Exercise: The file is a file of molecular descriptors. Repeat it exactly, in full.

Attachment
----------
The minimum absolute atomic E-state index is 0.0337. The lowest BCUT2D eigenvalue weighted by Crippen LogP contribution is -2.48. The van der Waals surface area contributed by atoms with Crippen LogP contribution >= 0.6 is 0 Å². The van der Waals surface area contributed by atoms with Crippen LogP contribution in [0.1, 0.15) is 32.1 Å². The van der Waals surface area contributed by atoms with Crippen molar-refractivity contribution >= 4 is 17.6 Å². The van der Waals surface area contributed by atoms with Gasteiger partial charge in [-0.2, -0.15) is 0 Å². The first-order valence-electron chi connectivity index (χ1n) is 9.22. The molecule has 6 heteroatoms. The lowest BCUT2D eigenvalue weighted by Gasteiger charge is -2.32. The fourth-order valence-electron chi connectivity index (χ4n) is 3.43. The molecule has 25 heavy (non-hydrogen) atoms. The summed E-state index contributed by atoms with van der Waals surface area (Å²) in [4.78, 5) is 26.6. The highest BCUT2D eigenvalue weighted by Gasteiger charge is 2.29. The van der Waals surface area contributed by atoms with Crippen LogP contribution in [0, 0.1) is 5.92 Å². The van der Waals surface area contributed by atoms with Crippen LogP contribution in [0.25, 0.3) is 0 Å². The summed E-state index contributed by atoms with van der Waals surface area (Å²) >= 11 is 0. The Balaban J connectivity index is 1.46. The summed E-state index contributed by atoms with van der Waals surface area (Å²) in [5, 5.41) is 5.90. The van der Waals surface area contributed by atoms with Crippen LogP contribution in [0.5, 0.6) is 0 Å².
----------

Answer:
The minimum absolute atomic E-state index is 0.0337. The lowest BCUT2D eigenvalue weighted by Crippen LogP contribution is -2.48. The van der Waals surface area contributed by atoms with Crippen LogP contribution >= 0.6 is 0 Å². The van der Waals surface area contributed by atoms with Crippen LogP contribution in [0.1, 0.15) is 32.1 Å². The van der Waals surface area contributed by atoms with Crippen molar-refractivity contribution >= 4 is 17.6 Å². The van der Waals surface area contributed by atoms with Gasteiger partial charge in [-0.2, -0.15) is 0 Å². The first-order valence-electron chi connectivity index (χ1n) is 9.22. The molecule has 6 heteroatoms. The lowest BCUT2D eigenvalue weighted by Gasteiger charge is -2.32. The fourth-order valence-electron chi connectivity index (χ4n) is 3.43. The molecule has 25 heavy (non-hydrogen) atoms. The summed E-state index contributed by atoms with van der Waals surface area (Å²) in [4.78, 5) is 26.6. The highest BCUT2D eigenvalue weighted by Gasteiger charge is 2.29. The van der Waals surface area contributed by atoms with Crippen LogP contribution in [0, 0.1) is 5.92 Å². The van der Waals surface area contributed by atoms with Crippen LogP contribution in [0.25, 0.3) is 0 Å². The summed E-state index contributed by atoms with van der Waals surface area (Å²) >= 11 is 0. The Balaban J connectivity index is 1.46. The summed E-state index contributed by atoms with van der Waals surface area (Å²) in [5, 5.41) is 5.90. The van der Waals surface area contributed by atoms with Crippen LogP contribution in [0.5, 0.6) is 0 Å².